Depositional Features

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  • Created by: Isla S
  • Created on: 10-04-14 12:36


  • Resemble an inverted spoon, with its steep side (stoss) facing the direction from which the ice advances. 
  • Up to 3km in length, 600m in width and 100m in height.
  • Typically appear in swarms - their shape means they are identified as basket of eggs topography.
  • Some have a central core of hard rock, or more resistant sediment, but some have no core at all.
  • Debate over formation.
  • Glacier becomes overloaded by moraine in contrast to the energy it has - so struggles to cope with transporting this amount in the lower course.
  • Thus, moraine is deposited.
  • Elongated shape related to direction of movement of the ice - blunt end facing the oncoming ice.
  • Moraine contained within drumlin tends to reflect this pattern.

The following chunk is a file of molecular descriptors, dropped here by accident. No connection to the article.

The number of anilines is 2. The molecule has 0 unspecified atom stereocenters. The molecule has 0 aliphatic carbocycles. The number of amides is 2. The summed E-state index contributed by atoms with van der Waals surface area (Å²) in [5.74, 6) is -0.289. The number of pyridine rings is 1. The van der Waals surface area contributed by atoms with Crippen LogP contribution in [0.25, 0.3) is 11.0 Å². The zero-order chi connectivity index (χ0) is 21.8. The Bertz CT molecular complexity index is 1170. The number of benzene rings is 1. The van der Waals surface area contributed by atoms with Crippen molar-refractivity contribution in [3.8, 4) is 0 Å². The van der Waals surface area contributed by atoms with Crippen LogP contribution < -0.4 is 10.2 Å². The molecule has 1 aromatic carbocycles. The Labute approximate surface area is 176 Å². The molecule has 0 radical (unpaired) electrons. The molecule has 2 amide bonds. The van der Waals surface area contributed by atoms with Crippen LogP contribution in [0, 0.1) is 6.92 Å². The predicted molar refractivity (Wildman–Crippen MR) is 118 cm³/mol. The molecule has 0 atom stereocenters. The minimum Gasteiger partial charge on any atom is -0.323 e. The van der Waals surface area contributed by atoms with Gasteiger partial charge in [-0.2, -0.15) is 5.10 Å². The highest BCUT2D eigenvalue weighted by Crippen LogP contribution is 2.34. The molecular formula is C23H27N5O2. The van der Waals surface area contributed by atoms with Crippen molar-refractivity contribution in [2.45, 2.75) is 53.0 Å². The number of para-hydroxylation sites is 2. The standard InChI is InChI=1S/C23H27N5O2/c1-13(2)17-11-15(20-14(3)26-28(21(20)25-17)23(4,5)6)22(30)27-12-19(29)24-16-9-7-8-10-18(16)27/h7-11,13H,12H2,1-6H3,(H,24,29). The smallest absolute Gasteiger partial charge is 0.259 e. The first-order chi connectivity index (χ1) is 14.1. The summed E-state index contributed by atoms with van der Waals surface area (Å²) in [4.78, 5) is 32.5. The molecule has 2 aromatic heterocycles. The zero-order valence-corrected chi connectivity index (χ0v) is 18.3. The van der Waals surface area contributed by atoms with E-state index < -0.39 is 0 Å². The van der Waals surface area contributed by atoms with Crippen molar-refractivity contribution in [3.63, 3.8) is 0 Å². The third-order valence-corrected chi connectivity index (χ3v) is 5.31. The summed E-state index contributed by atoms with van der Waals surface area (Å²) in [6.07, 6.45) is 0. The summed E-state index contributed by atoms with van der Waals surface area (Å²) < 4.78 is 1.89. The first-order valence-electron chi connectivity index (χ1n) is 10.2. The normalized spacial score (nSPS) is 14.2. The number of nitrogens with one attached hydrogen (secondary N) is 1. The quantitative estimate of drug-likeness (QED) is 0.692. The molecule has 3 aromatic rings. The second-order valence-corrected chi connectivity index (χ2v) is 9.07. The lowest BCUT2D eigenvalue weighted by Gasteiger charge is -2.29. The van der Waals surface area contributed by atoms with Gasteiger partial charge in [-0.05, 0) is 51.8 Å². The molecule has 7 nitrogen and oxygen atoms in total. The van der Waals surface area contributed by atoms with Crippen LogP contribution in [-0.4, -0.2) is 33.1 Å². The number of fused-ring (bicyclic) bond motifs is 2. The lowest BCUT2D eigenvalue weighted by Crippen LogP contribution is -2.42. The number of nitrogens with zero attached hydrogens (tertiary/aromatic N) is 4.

• Obstacles in path of glacier may be responsible, encouraging deposited material to be moulded into elongated shape.
  • Other ideas suggest role of meltwater.
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Moraine - material produced by glacial erosion - unsorted (huge boulders & fine powder) and angular (processes that form material involve freezing and shattering).

  • Ground moraine - spread all over the ground as a glacier retreats up valley in warmer times.
  • Terminal moraine - rocks deposited in a ridge at the maximum advance of the ice.
  • Lateral moraine - ridges of moraine that come from the valley sides and run parallel to those valley sides. 
  • Medial moraine - a ridge of rocks running down the middle of a valley formed by 2 lateral moraines from 2 glaciers coming together.
  • Recessional moraine - run parallel to terminal moraines and these ridges of material mark the retreat of a glacier. Each recessional moraine marks a point where the ice has been static long enough in the glaciers retreat for material to build up. 
  • Push moraine - mounds of material found where a drop in temperature or increase in precipitation allows glacial re-advance, and the glacier pushes previously deposited moraine forward into a new landform. This can change the orientation of the stones found in the original landform. 
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